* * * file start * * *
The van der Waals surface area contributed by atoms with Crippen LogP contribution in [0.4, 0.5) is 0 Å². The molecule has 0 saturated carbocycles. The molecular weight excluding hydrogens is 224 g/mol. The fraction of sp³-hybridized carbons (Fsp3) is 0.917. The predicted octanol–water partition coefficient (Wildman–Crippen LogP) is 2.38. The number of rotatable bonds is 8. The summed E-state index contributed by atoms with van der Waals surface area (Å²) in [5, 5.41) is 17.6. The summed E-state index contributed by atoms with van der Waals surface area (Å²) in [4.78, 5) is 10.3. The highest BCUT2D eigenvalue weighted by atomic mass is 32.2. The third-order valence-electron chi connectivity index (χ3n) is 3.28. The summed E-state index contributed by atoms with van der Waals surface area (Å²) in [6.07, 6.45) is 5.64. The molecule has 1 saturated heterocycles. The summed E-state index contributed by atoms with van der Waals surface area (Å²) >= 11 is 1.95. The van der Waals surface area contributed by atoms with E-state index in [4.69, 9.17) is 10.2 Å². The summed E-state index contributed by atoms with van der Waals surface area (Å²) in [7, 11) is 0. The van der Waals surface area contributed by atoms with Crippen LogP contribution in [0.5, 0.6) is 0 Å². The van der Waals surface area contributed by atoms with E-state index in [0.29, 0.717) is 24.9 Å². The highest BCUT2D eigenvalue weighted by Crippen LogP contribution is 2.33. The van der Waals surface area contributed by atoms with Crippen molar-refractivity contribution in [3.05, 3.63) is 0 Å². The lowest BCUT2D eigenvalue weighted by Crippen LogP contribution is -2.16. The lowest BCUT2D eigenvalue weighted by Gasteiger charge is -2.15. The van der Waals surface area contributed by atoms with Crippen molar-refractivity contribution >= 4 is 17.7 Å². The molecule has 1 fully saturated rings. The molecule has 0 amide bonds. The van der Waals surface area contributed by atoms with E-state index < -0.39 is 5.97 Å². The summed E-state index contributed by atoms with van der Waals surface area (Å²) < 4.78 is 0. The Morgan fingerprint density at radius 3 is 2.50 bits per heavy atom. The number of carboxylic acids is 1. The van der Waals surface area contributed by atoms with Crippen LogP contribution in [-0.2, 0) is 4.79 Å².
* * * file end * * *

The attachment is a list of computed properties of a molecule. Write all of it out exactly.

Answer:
The van der Waals surface area contributed by atoms with Crippen LogP contribution in [0.4, 0.5) is 0 Å². The molecule has 0 saturated carbocycles. The molecular weight excluding hydrogens is 224 g/mol. The fraction of sp³-hybridized carbons (Fsp3) is 0.917. The predicted octanol–water partition coefficient (Wildman–Crippen LogP) is 2.38. The number of rotatable bonds is 8. The summed E-state index contributed by atoms with van der Waals surface area (Å²) in [5, 5.41) is 17.6. The summed E-state index contributed by atoms with van der Waals surface area (Å²) in [4.78, 5) is 10.3. The highest BCUT2D eigenvalue weighted by atomic mass is 32.2. The third-order valence-electron chi connectivity index (χ3n) is 3.28. The summed E-state index contributed by atoms with van der Waals surface area (Å²) in [6.07, 6.45) is 5.64. The molecule has 1 saturated heterocycles. The summed E-state index contributed by atoms with van der Waals surface area (Å²) >= 11 is 1.95. The van der Waals surface area contributed by atoms with E-state index in [4.69, 9.17) is 10.2 Å². The summed E-state index contributed by atoms with van der Waals surface area (Å²) in [7, 11) is 0. The van der Waals surface area contributed by atoms with Crippen LogP contribution in [0.5, 0.6) is 0 Å². The van der Waals surface area contributed by atoms with E-state index in [0.29, 0.717) is 24.9 Å². The highest BCUT2D eigenvalue weighted by Crippen LogP contribution is 2.33. The van der Waals surface area contributed by atoms with Crippen molar-refractivity contribution in [3.05, 3.63) is 0 Å². The lowest BCUT2D eigenvalue weighted by Crippen LogP contribution is -2.16. The lowest BCUT2D eigenvalue weighted by Gasteiger charge is -2.15. The van der Waals surface area contributed by atoms with Crippen molar-refractivity contribution >= 4 is 17.7 Å². The molecule has 1 fully saturated rings. The molecule has 0 amide bonds. The van der Waals surface area contributed by atoms with E-state index < -0.39 is 5.97 Å². The summed E-state index contributed by atoms with van der Waals surface area (Å²) < 4.78 is 0. The Morgan fingerprint density at radius 3 is 2.50 bits per heavy atom. The number of carboxylic acids is 1. The van der Waals surface area contributed by atoms with Crippen LogP contribution in [-0.2, 0) is 4.79 Å².